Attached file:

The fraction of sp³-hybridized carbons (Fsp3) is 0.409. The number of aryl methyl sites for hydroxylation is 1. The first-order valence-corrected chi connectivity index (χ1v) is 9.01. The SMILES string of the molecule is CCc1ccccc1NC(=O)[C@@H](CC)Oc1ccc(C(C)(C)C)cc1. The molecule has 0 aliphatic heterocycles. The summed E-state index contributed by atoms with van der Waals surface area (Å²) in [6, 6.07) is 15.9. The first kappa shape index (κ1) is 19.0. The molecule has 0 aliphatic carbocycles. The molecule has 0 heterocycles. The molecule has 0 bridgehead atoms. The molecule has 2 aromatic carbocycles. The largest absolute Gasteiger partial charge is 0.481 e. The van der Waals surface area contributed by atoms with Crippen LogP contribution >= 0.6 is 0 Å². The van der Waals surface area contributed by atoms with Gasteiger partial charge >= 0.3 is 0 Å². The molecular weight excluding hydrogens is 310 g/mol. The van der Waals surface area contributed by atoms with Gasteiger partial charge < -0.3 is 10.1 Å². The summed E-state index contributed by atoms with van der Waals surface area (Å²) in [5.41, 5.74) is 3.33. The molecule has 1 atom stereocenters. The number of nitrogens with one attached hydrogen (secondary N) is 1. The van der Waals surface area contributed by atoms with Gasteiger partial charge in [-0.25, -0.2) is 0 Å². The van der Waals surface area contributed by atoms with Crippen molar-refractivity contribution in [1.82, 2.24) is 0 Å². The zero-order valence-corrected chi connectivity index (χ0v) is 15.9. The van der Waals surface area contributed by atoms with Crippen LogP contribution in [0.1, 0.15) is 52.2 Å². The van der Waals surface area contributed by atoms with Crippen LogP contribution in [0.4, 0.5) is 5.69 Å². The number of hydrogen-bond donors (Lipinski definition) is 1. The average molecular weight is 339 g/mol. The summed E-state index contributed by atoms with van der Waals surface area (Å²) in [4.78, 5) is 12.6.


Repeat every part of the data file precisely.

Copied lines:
The fraction of sp³-hybridized carbons (Fsp3) is 0.409. The number of aryl methyl sites for hydroxylation is 1. The first-order valence-corrected chi connectivity index (χ1v) is 9.01. The SMILES string of the molecule is CCc1ccccc1NC(=O)[C@@H](CC)Oc1ccc(C(C)(C)C)cc1. The molecule has 0 aliphatic heterocycles. The summed E-state index contributed by atoms with van der Waals surface area (Å²) in [6, 6.07) is 15.9. The first kappa shape index (κ1) is 19.0. The molecule has 0 aliphatic carbocycles. The molecule has 0 heterocycles. The molecule has 0 bridgehead atoms. The molecule has 2 aromatic carbocycles. The largest absolute Gasteiger partial charge is 0.481 e. The van der Waals surface area contributed by atoms with Crippen LogP contribution >= 0.6 is 0 Å². The van der Waals surface area contributed by atoms with Gasteiger partial charge >= 0.3 is 0 Å². The molecular weight excluding hydrogens is 310 g/mol. The van der Waals surface area contributed by atoms with Gasteiger partial charge < -0.3 is 10.1 Å². The summed E-state index contributed by atoms with van der Waals surface area (Å²) in [5.41, 5.74) is 3.33. The molecule has 1 atom stereocenters. The number of nitrogens with one attached hydrogen (secondary N) is 1. The van der Waals surface area contributed by atoms with Gasteiger partial charge in [-0.25, -0.2) is 0 Å². The van der Waals surface area contributed by atoms with Crippen molar-refractivity contribution in [1.82, 2.24) is 0 Å². The zero-order valence-corrected chi connectivity index (χ0v) is 15.9. The van der Waals surface area contributed by atoms with Crippen LogP contribution in [0.1, 0.15) is 52.2 Å². The van der Waals surface area contributed by atoms with Crippen LogP contribution in [0.4, 0.5) is 5.69 Å². The number of hydrogen-bond donors (Lipinski definition) is 1. The average molecular weight is 339 g/mol. The summed E-state index contributed by atoms with van der Waals surface area (Å²) in [4.78, 5) is 12.6.